Title: Behold the Man. Author: Michael Moorcock. Genre: Science Fiction. Publisher: Gollancz Publication Date: New Edition 11 Nov (First. can’t really call me a spoiler if the merchandise is already spoiled. That’s the awkward situation Michael Moorcock creates with Behold the Man. Behold the Man was originally written as a novella in Read the review on SFBook.
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Nothing like a little blasphemy to round out Christmas week. Originally published in New Worlds magazine inMoorcock expanded the story and republished it as a standalone novella in Glogauer, who returns in another time-traveling novel Moorclck in the Ruins, is yet another incarnation of the fantastic hero as exemplified by Elric, Corum, Dorian Hawkmoon and Jerry Cornelius.
Behold the Man, a book by Michael Moorcock | Book review
So proceed with caution if you are so inclined. Karl Glogauer is a Jewish devotee of Jung, a neurotic, failed psychiatrist who is obsessed with Jesus. The story cuts between scenes of his life in 20 th Century London, leading up to his using a time-machine to travel from to 28 AD.
Upon arrival in the Galilean desert, Glogauer is injured and trapped in the past as his time machine is hopelessly damaged. He is found by John the Baptist and mistaken for a magus come to lead the Jews in revolt against the Romans.
John takes him to his community of Essenes, implied to be the community behind the Dead Sea Scrolls, where he is treated. After John asks Glogauer to baptize him, Karl flees into the desert where he experiences a hallucinogenic fever dream.
He emerges determined to find Jesus.
Finding his way to Nazareth, he tracks down Joseph and Mary, micael decidedly do not fit the Biblical model. Jesus is an even more radical departure — a deformed imbecile who can barely speak. At this point Glogauer determines that he must preserve the historical view of Christ — gathering followers, repeating parables and eventually dying on the cross.
Controversial stuff that surely would spark protests if it were released nowadays.
Behold the Man
In an obscure sci-fi mag in the mids, beehold, Moorcock was somewhat ensconced. It still prompts some polarizing reactions on sites like Goodreads. Personally I have no problem with it. And writing like this prompts plenty of questions from the reader. Glogauer is not a religious person, instead he struggles to find existential meaning in Jung and balance that with the diverse faiths he was exposed to as a child.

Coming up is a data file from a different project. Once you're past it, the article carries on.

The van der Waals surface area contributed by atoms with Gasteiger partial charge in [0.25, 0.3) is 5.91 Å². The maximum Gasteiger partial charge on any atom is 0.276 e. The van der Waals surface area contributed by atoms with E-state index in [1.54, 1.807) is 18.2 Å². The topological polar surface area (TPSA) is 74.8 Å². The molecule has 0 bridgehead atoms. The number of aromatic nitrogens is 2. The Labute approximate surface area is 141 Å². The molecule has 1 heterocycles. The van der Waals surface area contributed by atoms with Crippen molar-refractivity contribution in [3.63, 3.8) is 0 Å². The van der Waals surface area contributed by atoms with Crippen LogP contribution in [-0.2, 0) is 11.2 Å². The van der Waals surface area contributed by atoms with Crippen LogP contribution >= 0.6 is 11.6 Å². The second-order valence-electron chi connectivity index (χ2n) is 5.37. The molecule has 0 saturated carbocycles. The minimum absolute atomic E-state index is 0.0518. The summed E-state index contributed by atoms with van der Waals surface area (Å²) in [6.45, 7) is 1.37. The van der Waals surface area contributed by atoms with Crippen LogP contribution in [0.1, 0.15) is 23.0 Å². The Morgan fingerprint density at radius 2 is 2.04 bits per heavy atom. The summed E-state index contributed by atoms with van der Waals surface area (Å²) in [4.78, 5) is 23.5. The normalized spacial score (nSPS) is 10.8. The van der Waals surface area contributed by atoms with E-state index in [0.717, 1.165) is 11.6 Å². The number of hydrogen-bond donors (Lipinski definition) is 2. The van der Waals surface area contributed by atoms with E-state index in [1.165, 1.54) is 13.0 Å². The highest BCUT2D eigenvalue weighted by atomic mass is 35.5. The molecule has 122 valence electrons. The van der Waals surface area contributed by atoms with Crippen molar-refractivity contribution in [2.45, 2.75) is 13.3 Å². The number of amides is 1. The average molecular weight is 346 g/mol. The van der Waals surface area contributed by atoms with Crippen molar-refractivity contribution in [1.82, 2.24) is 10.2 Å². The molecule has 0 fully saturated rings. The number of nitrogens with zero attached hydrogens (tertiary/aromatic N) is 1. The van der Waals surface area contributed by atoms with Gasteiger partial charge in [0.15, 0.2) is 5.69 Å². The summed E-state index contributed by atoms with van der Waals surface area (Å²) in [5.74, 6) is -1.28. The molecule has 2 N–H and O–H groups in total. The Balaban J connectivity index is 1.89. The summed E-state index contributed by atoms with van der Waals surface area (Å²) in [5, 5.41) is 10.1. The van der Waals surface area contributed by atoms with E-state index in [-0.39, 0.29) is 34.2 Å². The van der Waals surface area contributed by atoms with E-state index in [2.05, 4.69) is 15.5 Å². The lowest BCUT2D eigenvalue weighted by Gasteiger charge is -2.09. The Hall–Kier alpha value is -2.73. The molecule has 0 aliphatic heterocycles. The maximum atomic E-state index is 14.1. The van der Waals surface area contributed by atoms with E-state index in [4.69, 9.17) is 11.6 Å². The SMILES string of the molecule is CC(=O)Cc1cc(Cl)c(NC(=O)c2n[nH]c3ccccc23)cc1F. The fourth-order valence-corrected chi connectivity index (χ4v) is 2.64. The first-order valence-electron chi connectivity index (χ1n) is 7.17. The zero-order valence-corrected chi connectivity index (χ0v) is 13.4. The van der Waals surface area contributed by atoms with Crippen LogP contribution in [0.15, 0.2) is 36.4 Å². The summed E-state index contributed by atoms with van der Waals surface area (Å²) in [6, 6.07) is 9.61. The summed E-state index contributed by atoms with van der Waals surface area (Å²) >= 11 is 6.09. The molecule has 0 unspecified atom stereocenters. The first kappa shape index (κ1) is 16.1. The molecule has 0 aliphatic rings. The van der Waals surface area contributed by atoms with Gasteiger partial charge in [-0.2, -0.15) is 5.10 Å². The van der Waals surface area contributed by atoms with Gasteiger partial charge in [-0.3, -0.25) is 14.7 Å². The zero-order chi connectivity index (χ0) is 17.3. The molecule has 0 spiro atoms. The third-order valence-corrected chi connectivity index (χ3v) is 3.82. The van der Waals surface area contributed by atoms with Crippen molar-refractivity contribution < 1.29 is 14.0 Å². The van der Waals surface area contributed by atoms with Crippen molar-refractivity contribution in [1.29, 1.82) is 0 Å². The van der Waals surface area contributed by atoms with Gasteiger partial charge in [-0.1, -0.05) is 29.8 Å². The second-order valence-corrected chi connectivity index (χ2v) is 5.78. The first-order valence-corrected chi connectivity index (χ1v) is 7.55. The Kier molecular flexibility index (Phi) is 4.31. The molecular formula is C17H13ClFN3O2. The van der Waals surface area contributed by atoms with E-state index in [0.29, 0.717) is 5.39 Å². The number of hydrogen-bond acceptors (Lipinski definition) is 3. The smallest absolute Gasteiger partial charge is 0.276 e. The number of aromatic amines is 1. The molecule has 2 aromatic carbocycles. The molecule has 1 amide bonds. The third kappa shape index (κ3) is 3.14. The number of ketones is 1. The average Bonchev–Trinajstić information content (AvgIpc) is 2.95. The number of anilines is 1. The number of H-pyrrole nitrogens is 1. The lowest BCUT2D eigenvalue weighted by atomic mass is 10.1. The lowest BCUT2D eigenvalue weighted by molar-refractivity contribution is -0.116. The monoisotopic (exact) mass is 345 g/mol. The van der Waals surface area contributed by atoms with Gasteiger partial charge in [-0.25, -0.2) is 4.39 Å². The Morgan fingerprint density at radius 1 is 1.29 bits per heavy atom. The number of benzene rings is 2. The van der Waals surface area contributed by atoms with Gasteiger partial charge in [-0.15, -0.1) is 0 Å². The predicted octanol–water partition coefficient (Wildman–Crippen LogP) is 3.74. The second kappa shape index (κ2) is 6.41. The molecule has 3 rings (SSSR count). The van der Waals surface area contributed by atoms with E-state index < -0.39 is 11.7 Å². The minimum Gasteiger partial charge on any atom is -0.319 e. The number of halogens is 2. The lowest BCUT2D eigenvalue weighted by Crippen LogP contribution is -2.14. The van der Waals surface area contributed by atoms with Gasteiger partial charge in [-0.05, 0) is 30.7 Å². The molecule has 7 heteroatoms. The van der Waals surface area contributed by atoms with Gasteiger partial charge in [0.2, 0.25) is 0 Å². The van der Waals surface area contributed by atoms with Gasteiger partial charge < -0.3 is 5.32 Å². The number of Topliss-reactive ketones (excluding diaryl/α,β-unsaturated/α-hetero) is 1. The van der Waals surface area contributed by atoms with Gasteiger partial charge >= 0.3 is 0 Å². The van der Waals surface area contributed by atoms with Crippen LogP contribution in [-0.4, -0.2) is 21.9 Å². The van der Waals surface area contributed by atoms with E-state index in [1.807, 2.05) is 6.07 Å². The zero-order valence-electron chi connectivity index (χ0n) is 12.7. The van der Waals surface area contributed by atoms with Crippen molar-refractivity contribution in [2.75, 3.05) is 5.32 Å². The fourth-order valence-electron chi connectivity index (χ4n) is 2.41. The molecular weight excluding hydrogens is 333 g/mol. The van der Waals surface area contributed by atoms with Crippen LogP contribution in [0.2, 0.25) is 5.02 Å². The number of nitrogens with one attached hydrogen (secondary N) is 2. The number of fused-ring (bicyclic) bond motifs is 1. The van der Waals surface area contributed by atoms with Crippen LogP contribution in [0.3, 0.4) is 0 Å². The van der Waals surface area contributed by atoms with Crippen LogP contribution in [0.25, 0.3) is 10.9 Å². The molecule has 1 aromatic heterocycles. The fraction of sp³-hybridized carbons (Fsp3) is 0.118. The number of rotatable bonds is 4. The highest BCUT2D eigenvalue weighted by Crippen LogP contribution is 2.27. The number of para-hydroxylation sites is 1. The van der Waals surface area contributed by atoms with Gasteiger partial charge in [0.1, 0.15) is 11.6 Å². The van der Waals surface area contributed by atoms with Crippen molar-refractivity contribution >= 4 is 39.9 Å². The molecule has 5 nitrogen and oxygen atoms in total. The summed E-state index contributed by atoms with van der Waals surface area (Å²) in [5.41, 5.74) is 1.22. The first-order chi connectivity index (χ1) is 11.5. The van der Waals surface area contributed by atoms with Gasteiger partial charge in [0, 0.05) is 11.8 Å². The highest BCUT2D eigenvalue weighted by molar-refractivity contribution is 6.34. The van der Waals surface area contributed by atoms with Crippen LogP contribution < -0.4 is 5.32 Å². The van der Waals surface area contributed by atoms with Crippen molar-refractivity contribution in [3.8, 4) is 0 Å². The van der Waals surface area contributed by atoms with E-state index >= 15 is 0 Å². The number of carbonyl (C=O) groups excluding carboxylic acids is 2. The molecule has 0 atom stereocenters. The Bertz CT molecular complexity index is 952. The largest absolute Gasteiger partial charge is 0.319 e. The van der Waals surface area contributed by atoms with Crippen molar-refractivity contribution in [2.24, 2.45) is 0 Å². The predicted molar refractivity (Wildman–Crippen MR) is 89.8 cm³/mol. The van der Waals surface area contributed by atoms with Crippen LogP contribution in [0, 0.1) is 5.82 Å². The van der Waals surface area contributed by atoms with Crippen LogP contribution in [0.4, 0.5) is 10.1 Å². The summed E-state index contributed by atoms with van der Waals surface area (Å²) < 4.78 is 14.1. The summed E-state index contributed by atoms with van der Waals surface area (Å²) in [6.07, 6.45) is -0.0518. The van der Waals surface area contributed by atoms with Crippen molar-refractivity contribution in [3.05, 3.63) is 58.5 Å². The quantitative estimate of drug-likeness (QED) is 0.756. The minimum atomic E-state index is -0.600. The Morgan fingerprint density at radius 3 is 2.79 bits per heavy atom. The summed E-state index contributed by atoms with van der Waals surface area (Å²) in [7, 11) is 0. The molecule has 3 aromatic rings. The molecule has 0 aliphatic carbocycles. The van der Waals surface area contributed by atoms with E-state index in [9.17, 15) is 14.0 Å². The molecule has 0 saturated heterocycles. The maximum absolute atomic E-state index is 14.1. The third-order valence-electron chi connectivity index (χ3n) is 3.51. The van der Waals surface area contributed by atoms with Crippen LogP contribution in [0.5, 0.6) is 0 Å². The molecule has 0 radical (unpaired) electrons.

There is also a question of what is truth within Behold the Man. Glogauer is determined to recreate the truth behind the gospels, yet the events behlld never happen in his world. Where do the stories come from?
Retro Review: “Behold the Man” by Michael Moorcock | Relentless Reading
Is Glogauer the true messiah, or is this another archetype he is simply reenacting? If it is believed as the truth by millions throughout the ages, is moodcock really a lie?
An intriguing and thought-provoking examination of faith, myth and Truth. Buy Behold the Man. You are commenting using your WordPress. You are commenting using your Twitter account. You are commenting using your Facebook account. Notify me of new comments via email. Notify me of new posts via email. Masterworks Fantasy Masterworks Author Recommendations.
But I never lost my joy at writing. Masterworks and tagged Behold the ManblasphemyEternal ChampionMessiahmichael moorcockMichael SenftNebula Awardrelentless readingrelentlessreading. One Response to Retro Review: Leave a Reply Cancel reply Enter your comment here Fill in your details below or click an icon to log in: Email required Address never made public.
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